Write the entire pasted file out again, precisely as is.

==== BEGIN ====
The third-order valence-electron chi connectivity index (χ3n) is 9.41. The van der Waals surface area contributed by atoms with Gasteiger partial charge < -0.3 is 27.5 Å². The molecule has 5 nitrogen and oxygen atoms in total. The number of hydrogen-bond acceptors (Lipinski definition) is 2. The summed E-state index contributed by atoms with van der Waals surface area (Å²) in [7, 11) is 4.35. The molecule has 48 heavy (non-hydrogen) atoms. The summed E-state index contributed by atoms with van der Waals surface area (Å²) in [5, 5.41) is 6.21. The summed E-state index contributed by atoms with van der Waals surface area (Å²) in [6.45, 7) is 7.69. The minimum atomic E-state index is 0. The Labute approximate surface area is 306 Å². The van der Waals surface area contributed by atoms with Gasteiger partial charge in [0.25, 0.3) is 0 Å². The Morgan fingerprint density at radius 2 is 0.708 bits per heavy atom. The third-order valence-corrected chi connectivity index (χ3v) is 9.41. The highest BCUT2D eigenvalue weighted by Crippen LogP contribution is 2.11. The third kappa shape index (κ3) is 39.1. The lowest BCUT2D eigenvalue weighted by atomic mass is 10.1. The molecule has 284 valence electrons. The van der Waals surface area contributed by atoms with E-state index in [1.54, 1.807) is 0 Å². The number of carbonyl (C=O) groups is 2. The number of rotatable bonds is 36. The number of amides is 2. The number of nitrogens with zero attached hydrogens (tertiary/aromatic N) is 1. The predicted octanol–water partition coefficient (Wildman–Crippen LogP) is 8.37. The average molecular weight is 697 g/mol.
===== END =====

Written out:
The third-order valence-electron chi connectivity index (χ3n) is 9.41. The van der Waals surface area contributed by atoms with Gasteiger partial charge < -0.3 is 27.5 Å². The molecule has 5 nitrogen and oxygen atoms in total. The number of hydrogen-bond acceptors (Lipinski definition) is 2. The summed E-state index contributed by atoms with van der Waals surface area (Å²) in [7, 11) is 4.35. The molecule has 48 heavy (non-hydrogen) atoms. The summed E-state index contributed by atoms with van der Waals surface area (Å²) in [5, 5.41) is 6.21. The summed E-state index contributed by atoms with van der Waals surface area (Å²) in [6.45, 7) is 7.69. The minimum atomic E-state index is 0. The Labute approximate surface area is 306 Å². The van der Waals surface area contributed by atoms with Gasteiger partial charge in [0.25, 0.3) is 0 Å². The Morgan fingerprint density at radius 2 is 0.708 bits per heavy atom. The third-order valence-corrected chi connectivity index (χ3v) is 9.41. The highest BCUT2D eigenvalue weighted by Crippen LogP contribution is 2.11. The third kappa shape index (κ3) is 39.1. The lowest BCUT2D eigenvalue weighted by atomic mass is 10.1. The molecule has 284 valence electrons. The van der Waals surface area contributed by atoms with E-state index in [1.54, 1.807) is 0 Å². The number of carbonyl (C=O) groups is 2. The number of rotatable bonds is 36. The number of amides is 2. The number of nitrogens with zero attached hydrogens (tertiary/aromatic N) is 1. The predicted octanol–water partition coefficient (Wildman–Crippen LogP) is 8.37. The average molecular weight is 697 g/mol.